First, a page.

Funding: NKFI (OTKA) National Research, Development and Innovation Office
Duration: October 1, 2016 - October 31, 2019 (36 months)
Italy initiated the 1996 bilateral treaty on minority protection with Croatia to tackle the impacts of the dissolution of Yugoslavia on the Italian minority community living in Istria. Although the treaty was later often criticized by Croatia and it could not offer a structured procedure for resolving minority-related disputes between the two states, it helped set the legal basis for the national legislation on minority protection in both countries. The bilateral treaty on the rights of minorities stipulated between Slovenia and Hungary in 1992 has established an intergovernmental committee in which minority representatives of both countries regularly take part. More than fostering dialogue between the two governments and the respective minorities, it has helped minority representatives to set the agenda for policies. The top-down structure has served as a bottom-up instrument, and these minorities have exerted political representation in the decision-making process since then.
How bilateral treaties have shaped minority policies in Central and South-Eastern Europe takes central stage in the research team’s project, led by Dr. Balázs Vizi. The project approach is interdisciplinary, and the methods comprise mapping, tracking down the origins, assessing and comparing these agreements in Hungary, Croatia, Serbia, Romania, and in their two-on-two relations.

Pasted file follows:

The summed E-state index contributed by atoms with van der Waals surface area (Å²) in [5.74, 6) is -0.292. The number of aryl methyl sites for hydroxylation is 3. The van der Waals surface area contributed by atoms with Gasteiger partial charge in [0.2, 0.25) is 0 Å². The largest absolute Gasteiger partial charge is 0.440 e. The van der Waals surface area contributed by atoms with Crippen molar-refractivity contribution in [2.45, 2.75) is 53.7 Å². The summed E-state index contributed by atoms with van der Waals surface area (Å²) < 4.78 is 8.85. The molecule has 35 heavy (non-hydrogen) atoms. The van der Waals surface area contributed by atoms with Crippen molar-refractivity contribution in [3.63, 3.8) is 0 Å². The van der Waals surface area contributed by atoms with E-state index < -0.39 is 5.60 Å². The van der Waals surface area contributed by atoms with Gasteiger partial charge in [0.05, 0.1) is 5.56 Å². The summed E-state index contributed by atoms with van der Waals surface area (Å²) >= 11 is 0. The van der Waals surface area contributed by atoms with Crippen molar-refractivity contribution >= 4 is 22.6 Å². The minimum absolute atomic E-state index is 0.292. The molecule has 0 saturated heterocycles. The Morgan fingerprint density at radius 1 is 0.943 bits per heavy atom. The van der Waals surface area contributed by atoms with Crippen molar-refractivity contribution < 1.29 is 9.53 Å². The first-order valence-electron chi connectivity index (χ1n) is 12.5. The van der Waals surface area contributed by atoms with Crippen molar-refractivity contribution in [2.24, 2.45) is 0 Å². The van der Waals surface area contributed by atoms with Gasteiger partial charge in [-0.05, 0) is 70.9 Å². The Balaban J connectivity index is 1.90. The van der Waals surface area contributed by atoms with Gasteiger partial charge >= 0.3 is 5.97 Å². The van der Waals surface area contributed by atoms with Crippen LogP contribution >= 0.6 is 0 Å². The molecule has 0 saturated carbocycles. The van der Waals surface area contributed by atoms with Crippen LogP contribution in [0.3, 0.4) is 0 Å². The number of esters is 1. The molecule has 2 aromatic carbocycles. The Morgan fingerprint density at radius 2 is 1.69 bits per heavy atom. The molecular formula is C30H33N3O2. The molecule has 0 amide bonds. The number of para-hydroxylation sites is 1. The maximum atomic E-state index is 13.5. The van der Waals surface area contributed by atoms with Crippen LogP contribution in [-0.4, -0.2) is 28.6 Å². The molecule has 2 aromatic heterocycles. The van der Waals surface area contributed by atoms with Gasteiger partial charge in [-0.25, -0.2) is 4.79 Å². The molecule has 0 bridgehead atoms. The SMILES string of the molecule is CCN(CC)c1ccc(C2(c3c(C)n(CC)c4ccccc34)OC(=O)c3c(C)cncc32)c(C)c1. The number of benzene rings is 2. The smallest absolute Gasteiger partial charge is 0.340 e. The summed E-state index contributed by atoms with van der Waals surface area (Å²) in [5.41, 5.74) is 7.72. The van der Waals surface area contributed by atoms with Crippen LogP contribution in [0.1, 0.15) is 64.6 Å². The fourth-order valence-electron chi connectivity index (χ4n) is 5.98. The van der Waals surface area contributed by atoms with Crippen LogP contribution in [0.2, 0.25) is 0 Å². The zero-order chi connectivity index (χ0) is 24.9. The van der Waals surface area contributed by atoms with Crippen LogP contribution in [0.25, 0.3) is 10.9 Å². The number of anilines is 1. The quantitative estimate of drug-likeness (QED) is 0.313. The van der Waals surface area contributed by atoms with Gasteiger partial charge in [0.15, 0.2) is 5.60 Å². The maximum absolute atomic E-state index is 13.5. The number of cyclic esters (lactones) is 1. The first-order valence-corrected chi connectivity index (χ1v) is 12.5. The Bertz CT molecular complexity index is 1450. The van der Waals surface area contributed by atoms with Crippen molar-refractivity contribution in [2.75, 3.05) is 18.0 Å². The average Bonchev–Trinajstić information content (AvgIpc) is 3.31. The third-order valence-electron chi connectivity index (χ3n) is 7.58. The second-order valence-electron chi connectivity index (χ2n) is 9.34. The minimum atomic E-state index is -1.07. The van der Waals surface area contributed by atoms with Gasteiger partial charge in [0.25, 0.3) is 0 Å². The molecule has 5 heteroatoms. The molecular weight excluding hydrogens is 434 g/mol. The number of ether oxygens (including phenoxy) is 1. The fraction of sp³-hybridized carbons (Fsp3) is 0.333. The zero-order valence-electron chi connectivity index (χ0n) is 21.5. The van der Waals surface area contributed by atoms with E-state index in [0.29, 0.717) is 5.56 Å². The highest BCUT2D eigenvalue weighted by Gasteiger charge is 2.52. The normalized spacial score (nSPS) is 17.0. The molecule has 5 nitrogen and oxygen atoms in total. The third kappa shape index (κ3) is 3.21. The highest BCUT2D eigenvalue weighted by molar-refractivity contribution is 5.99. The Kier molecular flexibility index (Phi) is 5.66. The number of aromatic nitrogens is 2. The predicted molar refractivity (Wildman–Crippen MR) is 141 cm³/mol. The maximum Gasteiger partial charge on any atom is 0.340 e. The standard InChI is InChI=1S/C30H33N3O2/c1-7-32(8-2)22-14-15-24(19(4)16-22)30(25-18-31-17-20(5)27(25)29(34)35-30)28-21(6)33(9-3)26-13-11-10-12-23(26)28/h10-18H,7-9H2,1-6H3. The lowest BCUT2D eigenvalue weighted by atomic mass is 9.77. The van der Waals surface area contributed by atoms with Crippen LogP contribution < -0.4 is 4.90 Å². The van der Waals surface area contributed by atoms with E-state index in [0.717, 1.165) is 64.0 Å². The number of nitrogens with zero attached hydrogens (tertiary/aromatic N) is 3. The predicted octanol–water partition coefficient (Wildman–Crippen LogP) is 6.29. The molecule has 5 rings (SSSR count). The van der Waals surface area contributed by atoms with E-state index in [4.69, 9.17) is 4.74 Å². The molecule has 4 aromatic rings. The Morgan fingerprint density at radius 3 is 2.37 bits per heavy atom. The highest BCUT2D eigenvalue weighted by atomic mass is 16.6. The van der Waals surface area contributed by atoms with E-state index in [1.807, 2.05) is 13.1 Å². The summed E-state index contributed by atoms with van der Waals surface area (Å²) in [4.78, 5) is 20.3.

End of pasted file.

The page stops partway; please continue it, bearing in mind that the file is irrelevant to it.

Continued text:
One goal is to assess whether treaties may have contributed to developing customary law; in other words, if states practice and enforce specific minority protection arrangements, even if there is no written law telling them to do so. One challenge Dr. Vizi’s team faces is the mapping of these practices. International soft-law norms, like multilateral declaration on minorities at the European level, may be taken as a legal norm between Hungary and Romania if both states practiced them over time. Afterwards, Dr. Vizi aims to develop a methodological tool for analyzing similar bilateral relations.
The project's findings will foster minority understanding of structures such as an intergovernmental committee, and how they can use them. The Ministry of Foreign Affairs and the State Secretary for Hungarian Communities Abroad could, for example, identify the benefits and shortcomings of treaties and their impacts; and politicians involved in bilateral talks can make informed decisions. The members of the team publish regularly the results of their research, among others Dr. Vizi co-edited a book with the Slovenian Institute of Ethnic Studies on the evolution and implementation of Hungarian-Slovenian treaty on the rights of minorities. The Slovenian government supported the publication, which came out in Hungarian and Slovenian languages in January 2019.
Vizi, B.: A kisebbségek védelme az olasz–horvát és az olasz–szlovén kétoldalú kapcsolatokban, Kisebbségi Szemle 2017/4, 31-45. http://bgazrt.hu/_dbfiles/blog_files/0/0000019040/4.Vizi.pdf
Vizi, B.: "Minority Rights in Bilateral Treaties Today: Experiences from Central Europe" - ASN World Convention, 03-05 May 2018, Harriman Institute Columbia University. https://www.asnconvention.com/
Principal investigator (PI):
Senior Research Fellow
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